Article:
Sunday, 12 April 2015

The Hobbit: The Battle Of Five Armies: I’m Glad THAT’S Over … !

11th April, 2015.

You know, I’m something of a film fan.

Well … 

I’m someone that likes watching films, let’s put it that way.

I think the term film fan possibly implies a level of geekiness that really isn’t me.   At least, as far as films are concerned.

At any rate, I like a film, every-so-often.   I’ll quite happily sit through something … if I believe it will repay me with an evening’s entertainment.

I’ve done that, tonight.

In purchasing — purchasing, note — the third part in Peter Jackson’s take on J. R. R. Tolkien’s The Hobbit: called The Hobbit: The Battle of Five Armies.

And having sat through some one hundred and forty-four minutes of movie?   Can’t help but think someone’s bitten off a bit more than he can chew.

I don’t know about director, Peter Jackson … but I know I’ve got work in the morning!

Right at the moment, it’s 22:50.   And I’m due to whole my ageing carcass out of bed incredibly early: to get myself into work for 10:30.

I’ve done stupider things, in my time: as I’m sure friends and family will tell you.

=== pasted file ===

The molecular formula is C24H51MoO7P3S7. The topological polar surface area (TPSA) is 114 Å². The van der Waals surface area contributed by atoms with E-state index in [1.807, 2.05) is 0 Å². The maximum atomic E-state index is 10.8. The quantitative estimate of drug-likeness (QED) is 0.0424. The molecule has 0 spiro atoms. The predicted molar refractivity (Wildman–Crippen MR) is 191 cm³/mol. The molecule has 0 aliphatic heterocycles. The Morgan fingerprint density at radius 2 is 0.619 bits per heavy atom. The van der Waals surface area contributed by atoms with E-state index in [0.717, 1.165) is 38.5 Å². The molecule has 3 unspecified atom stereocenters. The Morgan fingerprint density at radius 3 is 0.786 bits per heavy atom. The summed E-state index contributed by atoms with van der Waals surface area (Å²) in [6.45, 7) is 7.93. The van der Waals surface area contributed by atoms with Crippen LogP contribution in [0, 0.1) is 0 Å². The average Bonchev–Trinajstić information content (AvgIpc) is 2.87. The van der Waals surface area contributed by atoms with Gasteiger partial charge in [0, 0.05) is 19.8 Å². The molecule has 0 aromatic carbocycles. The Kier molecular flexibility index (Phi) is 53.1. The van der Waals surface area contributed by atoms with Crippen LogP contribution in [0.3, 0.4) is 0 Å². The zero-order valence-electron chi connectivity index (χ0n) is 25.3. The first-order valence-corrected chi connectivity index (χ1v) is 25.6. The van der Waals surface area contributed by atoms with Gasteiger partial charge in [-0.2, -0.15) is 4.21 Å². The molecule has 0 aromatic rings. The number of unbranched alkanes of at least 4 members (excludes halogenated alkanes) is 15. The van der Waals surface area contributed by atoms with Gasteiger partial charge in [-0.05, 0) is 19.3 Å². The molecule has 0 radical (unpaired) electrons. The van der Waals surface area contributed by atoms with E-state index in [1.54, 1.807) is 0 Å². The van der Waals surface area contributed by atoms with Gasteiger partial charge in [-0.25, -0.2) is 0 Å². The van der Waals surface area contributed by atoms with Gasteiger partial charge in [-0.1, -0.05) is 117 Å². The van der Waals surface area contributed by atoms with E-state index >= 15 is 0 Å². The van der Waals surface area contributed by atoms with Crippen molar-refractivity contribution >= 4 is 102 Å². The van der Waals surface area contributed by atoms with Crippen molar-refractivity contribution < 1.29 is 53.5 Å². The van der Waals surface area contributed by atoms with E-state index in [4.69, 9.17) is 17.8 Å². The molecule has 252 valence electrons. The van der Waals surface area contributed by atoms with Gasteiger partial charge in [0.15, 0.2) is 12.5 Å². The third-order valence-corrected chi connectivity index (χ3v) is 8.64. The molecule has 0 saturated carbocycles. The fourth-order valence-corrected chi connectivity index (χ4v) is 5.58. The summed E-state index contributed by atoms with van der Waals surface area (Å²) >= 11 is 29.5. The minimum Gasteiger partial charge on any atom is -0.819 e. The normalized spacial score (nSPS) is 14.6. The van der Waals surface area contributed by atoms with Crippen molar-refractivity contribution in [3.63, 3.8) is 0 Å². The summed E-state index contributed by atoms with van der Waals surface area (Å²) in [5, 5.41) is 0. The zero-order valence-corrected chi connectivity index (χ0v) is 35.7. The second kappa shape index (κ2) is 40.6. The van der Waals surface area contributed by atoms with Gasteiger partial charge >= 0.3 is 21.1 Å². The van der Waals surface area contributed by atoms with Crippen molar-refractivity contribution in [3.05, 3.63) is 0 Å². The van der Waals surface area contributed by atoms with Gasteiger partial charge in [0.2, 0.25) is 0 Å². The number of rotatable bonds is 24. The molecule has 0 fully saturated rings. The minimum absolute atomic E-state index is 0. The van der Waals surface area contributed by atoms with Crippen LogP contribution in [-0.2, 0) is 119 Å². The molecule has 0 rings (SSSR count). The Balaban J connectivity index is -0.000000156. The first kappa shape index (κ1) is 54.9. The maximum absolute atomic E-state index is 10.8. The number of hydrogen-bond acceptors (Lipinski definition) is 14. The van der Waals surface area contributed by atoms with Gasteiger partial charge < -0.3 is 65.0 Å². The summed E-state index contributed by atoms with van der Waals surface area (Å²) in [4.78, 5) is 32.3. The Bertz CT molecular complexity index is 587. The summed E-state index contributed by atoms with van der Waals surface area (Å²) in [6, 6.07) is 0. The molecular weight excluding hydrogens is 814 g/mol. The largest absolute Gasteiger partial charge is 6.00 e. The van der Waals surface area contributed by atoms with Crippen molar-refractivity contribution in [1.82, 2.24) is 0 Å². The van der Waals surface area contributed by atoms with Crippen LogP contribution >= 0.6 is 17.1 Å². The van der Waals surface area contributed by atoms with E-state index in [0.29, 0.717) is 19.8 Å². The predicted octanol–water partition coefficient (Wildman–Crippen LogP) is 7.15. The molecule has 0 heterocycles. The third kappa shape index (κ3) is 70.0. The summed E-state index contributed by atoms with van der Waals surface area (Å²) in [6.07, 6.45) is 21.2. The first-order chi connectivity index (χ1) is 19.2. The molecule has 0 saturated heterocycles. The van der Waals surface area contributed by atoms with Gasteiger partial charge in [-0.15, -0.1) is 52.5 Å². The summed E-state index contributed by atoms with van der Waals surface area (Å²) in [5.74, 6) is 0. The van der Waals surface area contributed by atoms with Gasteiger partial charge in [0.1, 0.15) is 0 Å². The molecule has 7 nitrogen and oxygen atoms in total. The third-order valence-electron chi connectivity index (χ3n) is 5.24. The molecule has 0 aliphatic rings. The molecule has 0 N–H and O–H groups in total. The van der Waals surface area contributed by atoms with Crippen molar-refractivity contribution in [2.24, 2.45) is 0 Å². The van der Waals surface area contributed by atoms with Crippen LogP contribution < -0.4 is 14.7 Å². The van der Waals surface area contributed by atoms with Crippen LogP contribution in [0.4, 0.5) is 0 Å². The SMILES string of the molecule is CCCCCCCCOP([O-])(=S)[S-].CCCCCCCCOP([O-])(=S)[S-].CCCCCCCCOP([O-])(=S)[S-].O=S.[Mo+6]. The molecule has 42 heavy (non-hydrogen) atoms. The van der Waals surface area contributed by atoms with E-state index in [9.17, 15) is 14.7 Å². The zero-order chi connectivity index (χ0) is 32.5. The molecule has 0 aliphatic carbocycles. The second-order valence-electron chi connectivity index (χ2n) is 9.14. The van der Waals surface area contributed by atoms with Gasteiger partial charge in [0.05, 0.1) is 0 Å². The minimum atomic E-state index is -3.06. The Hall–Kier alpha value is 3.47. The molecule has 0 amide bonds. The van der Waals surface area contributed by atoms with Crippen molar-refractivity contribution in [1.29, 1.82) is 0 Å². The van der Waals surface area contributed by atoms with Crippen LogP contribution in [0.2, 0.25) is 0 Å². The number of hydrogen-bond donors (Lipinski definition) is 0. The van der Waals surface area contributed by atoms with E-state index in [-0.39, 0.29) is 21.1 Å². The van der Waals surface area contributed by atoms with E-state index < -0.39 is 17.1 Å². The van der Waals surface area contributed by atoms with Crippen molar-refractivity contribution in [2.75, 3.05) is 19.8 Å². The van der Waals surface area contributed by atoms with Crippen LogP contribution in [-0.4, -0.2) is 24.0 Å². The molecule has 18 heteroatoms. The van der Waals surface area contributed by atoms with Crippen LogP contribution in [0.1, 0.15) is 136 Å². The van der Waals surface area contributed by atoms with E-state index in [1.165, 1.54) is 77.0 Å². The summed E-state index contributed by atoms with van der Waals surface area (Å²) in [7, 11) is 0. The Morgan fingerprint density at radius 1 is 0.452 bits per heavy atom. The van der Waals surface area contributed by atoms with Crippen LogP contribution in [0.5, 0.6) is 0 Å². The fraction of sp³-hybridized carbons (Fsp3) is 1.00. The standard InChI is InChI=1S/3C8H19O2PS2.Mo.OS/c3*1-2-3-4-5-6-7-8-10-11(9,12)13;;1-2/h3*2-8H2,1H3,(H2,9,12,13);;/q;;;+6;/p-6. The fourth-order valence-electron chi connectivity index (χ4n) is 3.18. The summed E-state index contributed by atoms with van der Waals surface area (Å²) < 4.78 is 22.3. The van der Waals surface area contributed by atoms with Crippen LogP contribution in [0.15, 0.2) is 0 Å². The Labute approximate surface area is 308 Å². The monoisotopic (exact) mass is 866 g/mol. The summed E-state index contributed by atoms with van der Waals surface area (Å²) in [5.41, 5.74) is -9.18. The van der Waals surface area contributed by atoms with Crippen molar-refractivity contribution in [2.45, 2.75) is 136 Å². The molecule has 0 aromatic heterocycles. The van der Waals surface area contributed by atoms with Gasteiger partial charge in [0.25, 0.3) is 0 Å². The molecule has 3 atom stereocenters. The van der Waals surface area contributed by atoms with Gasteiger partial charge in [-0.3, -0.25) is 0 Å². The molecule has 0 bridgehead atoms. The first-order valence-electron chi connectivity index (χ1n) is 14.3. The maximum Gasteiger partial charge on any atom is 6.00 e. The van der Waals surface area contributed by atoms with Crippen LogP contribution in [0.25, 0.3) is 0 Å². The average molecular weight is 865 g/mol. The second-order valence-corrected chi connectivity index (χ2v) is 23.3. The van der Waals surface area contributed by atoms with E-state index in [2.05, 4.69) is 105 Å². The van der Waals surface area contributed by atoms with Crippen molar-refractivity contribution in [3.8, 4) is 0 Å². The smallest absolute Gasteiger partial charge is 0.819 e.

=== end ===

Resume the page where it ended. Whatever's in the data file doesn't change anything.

Right now … ?

Right now, I’m trying to think of a stupider one than watching a long movie, before a seriously early morning.

And RIGHT NOW … ?   I’m going to hit the save button on TextEdit so I can climb into the sack … 


12th April, 2015.   (8:40.)

Right … 

It’s morning … and I’m desperately adding text to this post … 

Or, at least, adding text to the text file that’s going to be the post.   Ahem … !

Last night saw me with an evening off: an evening off, and enough credit to either rent or buy a film.

Personally, I’d’ve preferred to rent one: I didn’t.

Because the film that I wanted to see was The Hobbit: The Battle of Five Armies.   As I write … ?   As I write, it’s not one that’s available to rent on the UK iTunes Store: until 20th April of this year.   There’s possibly more to be said on that, later.

At ANY rate … ?   At ANY rate, I many to buy a copy of The Hobbit: The Battle of Five Armies: something I’d wanted to see for a while: having seen the first two parts.

And I must say, I’m impressed with it: and liked it.   But I’ve got my reservations …

12th April, 2015.   (17:10.)
Let’s get back to the film, shall we?   As I’m back home.

Beginning just after the end of The Hobbit: The Desolation Of Smaug, The Hobbit: The Battle of Five Armies opens by showing Smaug — voiced by Benedict Cumberbatch — attacking Lake Town.

And killed, with-in some five or so minutes, by Bard, played by Luke Evans.